An ultra-light ‘butterfly bridge’ that generates energy
Dutch Studio Solarix and architectural firms VenhoevenCS and DS Landschapsarchitecten developed an ultra-light net that can be used to safely help butterflies and other insects cross motorways, while also generating solar energy.
Anyone who has every driven a car knows that many dead bugs are wiped off windshields daily. Many of these insects, such as butterflies, are crucial for biodiversity, however. 85% of our food depends on pollination.
Because some motorways are placed on the dividing line of different natural areas, this can cause problems for some insects. For instance, the A67 in the Netherlands divides a wet and a dry area, with the Alcon blue butterfly migrating between these areas.
There are already wildlife crossings over roads, but these are aimed mainly at larger animals. Solarix, VenhoevenCS and DS Landschapsarchitecten teamed up to develop a ‘bridge’ to ensure tiny creatures can cross the motorway safely as well, by spanning a net at the height of treetops.
But, the team thought, if you are going to span a large surface across the motorway, why not make it generate solar energy as well? It kills two birds (but not insects!) with one stone.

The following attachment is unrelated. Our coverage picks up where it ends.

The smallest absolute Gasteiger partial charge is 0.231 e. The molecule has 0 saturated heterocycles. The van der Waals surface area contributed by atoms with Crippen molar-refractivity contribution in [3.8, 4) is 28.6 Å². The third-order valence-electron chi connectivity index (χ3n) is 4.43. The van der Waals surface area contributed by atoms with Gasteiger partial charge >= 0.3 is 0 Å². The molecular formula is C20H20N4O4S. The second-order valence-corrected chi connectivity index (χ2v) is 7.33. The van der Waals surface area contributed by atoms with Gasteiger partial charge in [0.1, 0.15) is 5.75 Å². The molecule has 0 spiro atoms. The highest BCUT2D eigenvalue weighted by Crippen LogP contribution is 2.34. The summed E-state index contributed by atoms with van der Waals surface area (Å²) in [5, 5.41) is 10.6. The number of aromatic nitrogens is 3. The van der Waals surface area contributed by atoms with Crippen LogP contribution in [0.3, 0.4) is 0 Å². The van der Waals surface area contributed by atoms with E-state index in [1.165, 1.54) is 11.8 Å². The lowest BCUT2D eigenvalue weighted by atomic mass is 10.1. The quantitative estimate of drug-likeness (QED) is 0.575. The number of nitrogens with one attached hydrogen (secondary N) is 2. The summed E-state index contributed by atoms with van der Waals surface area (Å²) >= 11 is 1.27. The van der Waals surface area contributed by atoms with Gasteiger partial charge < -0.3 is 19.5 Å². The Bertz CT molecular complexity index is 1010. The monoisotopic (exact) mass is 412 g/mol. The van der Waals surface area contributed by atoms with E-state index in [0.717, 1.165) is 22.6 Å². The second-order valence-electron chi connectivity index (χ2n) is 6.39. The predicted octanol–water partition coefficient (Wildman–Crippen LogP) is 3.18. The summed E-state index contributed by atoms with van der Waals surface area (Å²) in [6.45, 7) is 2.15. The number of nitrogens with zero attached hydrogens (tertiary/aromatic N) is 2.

Called The Butterfly Effect, the net is made of PET foil with a honeycomb structure. Because conventional solar panels are too heavy, the team opted for thin solar cells made of the mineral perovskite. These solar cells are not produced on large scale yet, but the expectation that production is increased in the next years. The net is also modular, which means broken solar cells can easily be replaced. Aesthetics are also taken into account, as the solar cells can be printed in various colours.
In addition, the team believes that since the net covers the motorway, nitrogen from exhaustion fumes is also trapped inside. This enriches the soil and allows trees to grow, providing a natural sound barrier.
The project has not yet been tried, and the team is looking for partners.
Images via DDW